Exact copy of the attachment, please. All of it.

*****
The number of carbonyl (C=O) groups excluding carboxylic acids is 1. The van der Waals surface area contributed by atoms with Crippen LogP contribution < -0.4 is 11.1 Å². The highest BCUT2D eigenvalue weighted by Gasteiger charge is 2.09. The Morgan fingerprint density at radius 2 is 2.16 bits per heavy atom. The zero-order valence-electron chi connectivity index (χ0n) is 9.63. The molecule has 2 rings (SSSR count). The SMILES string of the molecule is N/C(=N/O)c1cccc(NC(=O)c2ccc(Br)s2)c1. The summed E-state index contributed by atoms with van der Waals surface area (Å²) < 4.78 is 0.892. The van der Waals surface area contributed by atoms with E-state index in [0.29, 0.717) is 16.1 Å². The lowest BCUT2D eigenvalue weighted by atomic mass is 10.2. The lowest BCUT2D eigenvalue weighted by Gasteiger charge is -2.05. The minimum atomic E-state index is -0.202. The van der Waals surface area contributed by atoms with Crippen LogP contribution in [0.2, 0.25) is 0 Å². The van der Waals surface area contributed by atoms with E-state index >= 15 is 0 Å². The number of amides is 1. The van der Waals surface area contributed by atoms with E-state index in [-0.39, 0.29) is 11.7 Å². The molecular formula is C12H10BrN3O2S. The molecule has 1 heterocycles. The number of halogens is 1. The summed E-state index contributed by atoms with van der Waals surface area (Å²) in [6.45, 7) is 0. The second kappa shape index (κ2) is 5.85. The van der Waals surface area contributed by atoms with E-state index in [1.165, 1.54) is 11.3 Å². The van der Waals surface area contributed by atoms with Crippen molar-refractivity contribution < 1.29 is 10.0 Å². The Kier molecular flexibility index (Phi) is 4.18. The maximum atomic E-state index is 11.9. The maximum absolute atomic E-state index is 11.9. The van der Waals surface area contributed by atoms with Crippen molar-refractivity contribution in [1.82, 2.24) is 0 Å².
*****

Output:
The number of carbonyl (C=O) groups excluding carboxylic acids is 1. The van der Waals surface area contributed by atoms with Crippen LogP contribution < -0.4 is 11.1 Å². The highest BCUT2D eigenvalue weighted by Gasteiger charge is 2.09. The Morgan fingerprint density at radius 2 is 2.16 bits per heavy atom. The zero-order valence-electron chi connectivity index (χ0n) is 9.63. The molecule has 2 rings (SSSR count). The SMILES string of the molecule is N/C(=N/O)c1cccc(NC(=O)c2ccc(Br)s2)c1. The summed E-state index contributed by atoms with van der Waals surface area (Å²) < 4.78 is 0.892. The van der Waals surface area contributed by atoms with E-state index in [0.29, 0.717) is 16.1 Å². The lowest BCUT2D eigenvalue weighted by atomic mass is 10.2. The lowest BCUT2D eigenvalue weighted by Gasteiger charge is -2.05. The minimum atomic E-state index is -0.202. The van der Waals surface area contributed by atoms with Crippen LogP contribution in [0.2, 0.25) is 0 Å². The van der Waals surface area contributed by atoms with E-state index >= 15 is 0 Å². The number of amides is 1. The van der Waals surface area contributed by atoms with E-state index in [-0.39, 0.29) is 11.7 Å². The molecular formula is C12H10BrN3O2S. The molecule has 1 heterocycles. The number of halogens is 1. The summed E-state index contributed by atoms with van der Waals surface area (Å²) in [6.45, 7) is 0. The second kappa shape index (κ2) is 5.85. The van der Waals surface area contributed by atoms with E-state index in [1.165, 1.54) is 11.3 Å². The van der Waals surface area contributed by atoms with Crippen molar-refractivity contribution < 1.29 is 10.0 Å². The Kier molecular flexibility index (Phi) is 4.18. The maximum atomic E-state index is 11.9. The maximum absolute atomic E-state index is 11.9. The van der Waals surface area contributed by atoms with Crippen molar-refractivity contribution in [1.82, 2.24) is 0 Å².